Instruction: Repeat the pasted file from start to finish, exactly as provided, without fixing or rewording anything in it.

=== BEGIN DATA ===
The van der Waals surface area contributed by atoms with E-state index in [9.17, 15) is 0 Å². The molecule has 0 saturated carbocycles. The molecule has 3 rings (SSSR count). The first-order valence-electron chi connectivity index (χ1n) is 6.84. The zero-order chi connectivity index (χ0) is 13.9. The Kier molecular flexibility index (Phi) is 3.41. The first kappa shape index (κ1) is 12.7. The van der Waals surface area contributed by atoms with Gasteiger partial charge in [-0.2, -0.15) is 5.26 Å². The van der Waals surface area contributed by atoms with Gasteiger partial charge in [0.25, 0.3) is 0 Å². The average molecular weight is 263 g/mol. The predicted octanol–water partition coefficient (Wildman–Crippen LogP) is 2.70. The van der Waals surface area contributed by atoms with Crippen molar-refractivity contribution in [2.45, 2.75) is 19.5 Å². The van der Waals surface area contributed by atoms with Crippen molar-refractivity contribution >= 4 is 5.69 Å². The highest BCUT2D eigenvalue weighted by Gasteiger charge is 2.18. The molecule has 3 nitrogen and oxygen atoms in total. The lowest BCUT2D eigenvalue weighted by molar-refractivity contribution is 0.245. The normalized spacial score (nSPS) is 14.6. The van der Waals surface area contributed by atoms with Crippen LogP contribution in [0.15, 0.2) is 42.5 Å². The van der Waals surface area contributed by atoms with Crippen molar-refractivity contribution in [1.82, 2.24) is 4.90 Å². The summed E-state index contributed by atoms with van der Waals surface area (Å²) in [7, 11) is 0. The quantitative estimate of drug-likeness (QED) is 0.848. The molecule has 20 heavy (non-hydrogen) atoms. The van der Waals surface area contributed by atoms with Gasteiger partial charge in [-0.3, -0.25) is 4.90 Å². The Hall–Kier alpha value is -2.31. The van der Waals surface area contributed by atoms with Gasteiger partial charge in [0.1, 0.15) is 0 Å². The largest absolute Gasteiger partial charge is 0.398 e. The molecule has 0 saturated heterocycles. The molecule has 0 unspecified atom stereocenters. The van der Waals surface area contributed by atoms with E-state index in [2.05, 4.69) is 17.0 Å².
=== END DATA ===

The van der Waals surface area contributed by atoms with E-state index in [9.17, 15) is 0 Å². The molecule has 0 saturated carbocycles. The molecule has 3 rings (SSSR count). The first-order valence-electron chi connectivity index (χ1n) is 6.84. The zero-order chi connectivity index (χ0) is 13.9. The Kier molecular flexibility index (Phi) is 3.41. The first kappa shape index (κ1) is 12.7. The van der Waals surface area contributed by atoms with Gasteiger partial charge in [-0.2, -0.15) is 5.26 Å². The van der Waals surface area contributed by atoms with Gasteiger partial charge in [0.25, 0.3) is 0 Å². The average molecular weight is 263 g/mol. The predicted octanol–water partition coefficient (Wildman–Crippen LogP) is 2.70. The van der Waals surface area contributed by atoms with Crippen molar-refractivity contribution in [2.45, 2.75) is 19.5 Å². The van der Waals surface area contributed by atoms with Crippen molar-refractivity contribution >= 4 is 5.69 Å². The highest BCUT2D eigenvalue weighted by Gasteiger charge is 2.18. The molecule has 3 nitrogen and oxygen atoms in total. The lowest BCUT2D eigenvalue weighted by molar-refractivity contribution is 0.245. The normalized spacial score (nSPS) is 14.6. The van der Waals surface area contributed by atoms with Crippen LogP contribution in [0.15, 0.2) is 42.5 Å². The van der Waals surface area contributed by atoms with Crippen molar-refractivity contribution in [1.82, 2.24) is 4.90 Å². The summed E-state index contributed by atoms with van der Waals surface area (Å²) in [7, 11) is 0. The quantitative estimate of drug-likeness (QED) is 0.848. The molecule has 20 heavy (non-hydrogen) atoms. The van der Waals surface area contributed by atoms with Gasteiger partial charge in [-0.3, -0.25) is 4.90 Å². The Hall–Kier alpha value is -2.31. The van der Waals surface area contributed by atoms with Gasteiger partial charge in [0.1, 0.15) is 0 Å². The largest absolute Gasteiger partial charge is 0.398 e. The molecule has 0 saturated heterocycles. The molecule has 0 unspecified atom stereocenters. The van der Waals surface area contributed by atoms with E-state index in [2.05, 4.69) is 17.0 Å².